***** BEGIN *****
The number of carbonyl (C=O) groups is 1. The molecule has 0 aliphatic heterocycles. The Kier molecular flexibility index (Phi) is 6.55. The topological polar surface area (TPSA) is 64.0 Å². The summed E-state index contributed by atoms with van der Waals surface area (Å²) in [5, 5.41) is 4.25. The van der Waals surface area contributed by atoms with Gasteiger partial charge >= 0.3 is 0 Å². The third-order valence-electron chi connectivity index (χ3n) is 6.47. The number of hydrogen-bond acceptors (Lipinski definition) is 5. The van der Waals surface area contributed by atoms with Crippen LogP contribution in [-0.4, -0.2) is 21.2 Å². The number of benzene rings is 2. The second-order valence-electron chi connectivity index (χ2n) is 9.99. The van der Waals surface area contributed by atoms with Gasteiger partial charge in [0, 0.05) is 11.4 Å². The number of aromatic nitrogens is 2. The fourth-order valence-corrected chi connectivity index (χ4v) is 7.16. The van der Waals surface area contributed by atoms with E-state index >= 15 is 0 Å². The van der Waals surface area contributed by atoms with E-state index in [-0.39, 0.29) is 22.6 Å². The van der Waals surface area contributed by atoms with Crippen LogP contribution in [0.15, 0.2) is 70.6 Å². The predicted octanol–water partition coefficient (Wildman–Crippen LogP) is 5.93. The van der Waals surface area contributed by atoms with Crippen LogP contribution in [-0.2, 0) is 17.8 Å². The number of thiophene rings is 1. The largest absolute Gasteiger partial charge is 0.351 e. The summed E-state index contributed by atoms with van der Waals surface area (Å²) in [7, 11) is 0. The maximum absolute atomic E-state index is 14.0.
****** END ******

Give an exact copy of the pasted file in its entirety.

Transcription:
The number of carbonyl (C=O) groups is 1. The molecule has 0 aliphatic heterocycles. The Kier molecular flexibility index (Phi) is 6.55. The topological polar surface area (TPSA) is 64.0 Å². The summed E-state index contributed by atoms with van der Waals surface area (Å²) in [5, 5.41) is 4.25. The van der Waals surface area contributed by atoms with Gasteiger partial charge >= 0.3 is 0 Å². The third-order valence-electron chi connectivity index (χ3n) is 6.47. The number of hydrogen-bond acceptors (Lipinski definition) is 5. The van der Waals surface area contributed by atoms with Crippen LogP contribution in [-0.4, -0.2) is 21.2 Å². The number of benzene rings is 2. The second-order valence-electron chi connectivity index (χ2n) is 9.99. The van der Waals surface area contributed by atoms with Gasteiger partial charge in [0, 0.05) is 11.4 Å². The number of aromatic nitrogens is 2. The fourth-order valence-corrected chi connectivity index (χ4v) is 7.16. The van der Waals surface area contributed by atoms with E-state index >= 15 is 0 Å². The van der Waals surface area contributed by atoms with E-state index in [-0.39, 0.29) is 22.6 Å². The van der Waals surface area contributed by atoms with Crippen LogP contribution in [0.15, 0.2) is 70.6 Å². The predicted octanol–water partition coefficient (Wildman–Crippen LogP) is 5.93. The van der Waals surface area contributed by atoms with Crippen LogP contribution in [-0.2, 0) is 17.8 Å². The number of thiophene rings is 1. The largest absolute Gasteiger partial charge is 0.351 e. The summed E-state index contributed by atoms with van der Waals surface area (Å²) in [7, 11) is 0. The maximum absolute atomic E-state index is 14.0.